(Hat tip: Sam)
Sam, by now Bush is toxic to any conversation or idea about almost anything. No one respects anything he has to say. At least LBJ had the sense to know he was finished and stood down. It does seem that we hanged the only guy who could keep the Iraq fire under control. At this stage it would take a coalition of 500,000 mostly non US troops to secure Iraq of which 350,000 would not fight. The fighting would still fall on the Americans the Aussies and a few other stalwarts.
The political waters are so spoiled that the only way that happens is if things get worse, and I fear they will. Zawahiri wants to open a new front in Pakistan to outflank Afghanistan and break the coalition there. If that happens, and it only takes the death of Musharraf, all bets are off. Zawahiri is an Egyptian. Zawahiri wants to take Egypt and Mubarak down.
Zawahiri will focus on the Palestinians, Jordanians and Lebanese with the ultimate goal of bringing Egypt into the fray and killing Mubarak. It is interesting to look back to August 2002.
When Bush got the idea in his head to go after Saddam, Mubarak begged him not to do it, but afterall what did Mubarak know about the Middle East? Here is a 2002 report from the Australian ABC
Egypt warns US not to attack Iraq
AM - Wednesday, 28 August , 2002 00:00:00
Reporter: Mark Willacy
LINDA MOTTRAM: United States President George W. Bush has been trying to convince a reluctant ally in Saudi Arabia to support an American strike against Iraq and he's been doing so as Arab voices were being raised in a new chorus against any assault.
Included overnight was that of one of the most senior leaders in the Middle East, Egypt's President Hosni Mubarak, who delivered a sharp warning hot on the heels of US Vice President Dick Cheney's strong reassertion of the case for an attack.
Amid the sound and fury over whether or not to go to war, British and American warplanes were engaged over Iraq, not in the beginning of a new conflict, but in the now very extended effort to contain Saddam Hussein, under post-Gulf War arrangements.
Middle East correspondent Mark Willacy reports.
MARK WILLACY: For George W. Bush winning friends and influencing people in the Middle East is proving a frustrating task. Now one of the more moderate and democratic Arab states has lined up against the US President's push for a strike against Saddam Hussein.
In typically blunt fashion, Egyptian President, Hosni Mubarak, is warning of turmoil in the Arab world should the US military go into Baghdad.
HOSNI MUBARAK [translated]: If you harm the Iraqi people while the Palestinians are still suffering it will only fuel the anger of the Arabs. No leader in the Arab world would be able to stop people expressing anger at such a move.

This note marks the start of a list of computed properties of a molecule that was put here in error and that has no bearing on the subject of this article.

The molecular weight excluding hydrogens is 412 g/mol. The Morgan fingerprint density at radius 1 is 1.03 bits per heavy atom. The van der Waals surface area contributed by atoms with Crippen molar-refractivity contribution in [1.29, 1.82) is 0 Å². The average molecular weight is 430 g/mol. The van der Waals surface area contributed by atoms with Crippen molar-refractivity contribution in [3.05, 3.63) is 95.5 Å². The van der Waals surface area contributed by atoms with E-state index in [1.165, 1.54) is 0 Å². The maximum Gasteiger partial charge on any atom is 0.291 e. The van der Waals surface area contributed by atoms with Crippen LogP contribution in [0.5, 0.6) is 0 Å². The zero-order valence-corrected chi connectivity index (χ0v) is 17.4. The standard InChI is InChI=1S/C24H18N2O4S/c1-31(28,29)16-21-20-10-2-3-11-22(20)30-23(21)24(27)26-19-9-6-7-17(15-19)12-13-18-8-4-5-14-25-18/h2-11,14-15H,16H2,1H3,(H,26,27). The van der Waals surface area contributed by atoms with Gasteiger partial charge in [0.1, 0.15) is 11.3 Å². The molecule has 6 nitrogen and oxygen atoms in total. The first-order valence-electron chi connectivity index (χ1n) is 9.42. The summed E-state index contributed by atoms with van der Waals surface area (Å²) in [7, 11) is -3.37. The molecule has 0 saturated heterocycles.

MARK WILLACY: And in a clear reminder of the mood of the Middle East, President Mubarak has reminded George W. Bush that not one Arab state, not even Kuwait or Saudi Arabia, wants a strike on Iraq.
A veteran of the shifting sands of Middle Eastern politics, the Egyptian leader knows full well that a US led regime change in Baghdad would inflame Islamist elements within his own country.
But Hosni Mubarak is right when he argues that no one here wants the United States trooping around Iraq.
In the last few days, Qatar has joined the list of Arab states counselling President Bush against military action. Jordan's King Abdullah argues that hitting his neighbour would open a pandora's box in the Middle East. Privately his officials fear a strike would devastate the kingdom's already sick economy.
Syrian President, Bashar al-Assad, enjoying a slight warming in relations with Saddam Hussein, says a strike would destabilise the whole region. That's a view shared by Saudi Arabia's crown prince, Abdullah Bin Abdul Azziz, who warns it could lead to a human tragedy.
Saudi Arabia is seen by many of its own citizens as being too close to the US, so approval to use its airbases is highly unlikely. But the Bush administration isn't giving up on the Saudis. The US President spent hours at his Texas ranch listening to the concerns of a Saudi delegation.
White House spokesman Ari Fleischer.
ARI FLEISCHER: Every time the President meets with foreign leaders and the topic of Iraq comes up, the President thinks it's a constructive exchange of ideas.
He listens carefully to the thoughts that people have about how to deal with Iraq. He hears them say and agree with him that Saddam Hussein is a threat, that Saddam Hussein is a menace, and then the President makes his case about why the world be better off without Saddam Hussein there.
The President is speaking in general terms at this time because no decision has been made.
MARK WILLACY: Iraq knows that George W. Bush is struggling to find some like-minded friends in the Middle East. Sniffing the wind, Saddam Hussein has declared to Iraq's official news agency that US threats are aimed not only at Baghdad but the entire Arab world.
It's not quite the 'come here and you'll leave in a coffin' rhetoric because the Iraqi leader has recently decided to tone down his language. In what some have described as a chum offensive, Saddam is instead insisting that any settlement of what he calls 'the problem' must rely on international law and the United Nations charter.
But the two sides in this debate are arguing different points. While Saddam Hussein's talking about weapons inspections and sanctions, George W. Bush is talking about wholesale regime change. And it's easy to forget that military operations in Iraq never really stopped anyway.
An Iraqi government spokesman says in the last 24 hours, British and US planes enforcing a no-fly zone bombed the airport of the main northern city of Mosul, while a military spokesman says war planes hit an Iraqi civilian installation in the south of the country.
LINDA MOTTRAM: Middle East correspondent Mark Willacy reporting.